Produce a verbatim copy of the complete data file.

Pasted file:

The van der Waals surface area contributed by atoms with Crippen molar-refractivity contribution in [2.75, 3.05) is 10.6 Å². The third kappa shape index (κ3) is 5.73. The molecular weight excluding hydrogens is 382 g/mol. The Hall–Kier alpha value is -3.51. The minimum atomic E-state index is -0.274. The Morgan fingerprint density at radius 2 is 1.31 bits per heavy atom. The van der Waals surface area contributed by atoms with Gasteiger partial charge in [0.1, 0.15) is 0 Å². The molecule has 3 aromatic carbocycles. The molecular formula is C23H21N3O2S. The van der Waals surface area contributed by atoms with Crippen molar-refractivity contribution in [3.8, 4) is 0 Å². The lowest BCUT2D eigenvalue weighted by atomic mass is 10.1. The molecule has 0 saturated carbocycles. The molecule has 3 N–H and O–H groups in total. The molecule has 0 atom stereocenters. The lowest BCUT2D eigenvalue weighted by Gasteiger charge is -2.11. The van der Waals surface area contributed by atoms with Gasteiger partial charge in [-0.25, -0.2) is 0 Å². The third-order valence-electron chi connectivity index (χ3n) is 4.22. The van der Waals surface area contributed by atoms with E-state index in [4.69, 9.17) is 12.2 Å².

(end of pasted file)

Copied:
The van der Waals surface area contributed by atoms with Crippen molar-refractivity contribution in [2.75, 3.05) is 10.6 Å². The third kappa shape index (κ3) is 5.73. The molecular weight excluding hydrogens is 382 g/mol. The Hall–Kier alpha value is -3.51. The minimum atomic E-state index is -0.274. The Morgan fingerprint density at radius 2 is 1.31 bits per heavy atom. The van der Waals surface area contributed by atoms with Gasteiger partial charge in [0.1, 0.15) is 0 Å². The molecule has 3 aromatic carbocycles. The molecular formula is C23H21N3O2S. The van der Waals surface area contributed by atoms with Crippen molar-refractivity contribution in [3.8, 4) is 0 Å². The lowest BCUT2D eigenvalue weighted by atomic mass is 10.1. The molecule has 0 saturated carbocycles. The molecule has 3 N–H and O–H groups in total. The molecule has 0 atom stereocenters. The lowest BCUT2D eigenvalue weighted by Gasteiger charge is -2.11. The van der Waals surface area contributed by atoms with Gasteiger partial charge in [-0.25, -0.2) is 0 Å². The third-order valence-electron chi connectivity index (χ3n) is 4.22. The van der Waals surface area contributed by atoms with E-state index in [4.69, 9.17) is 12.2 Å².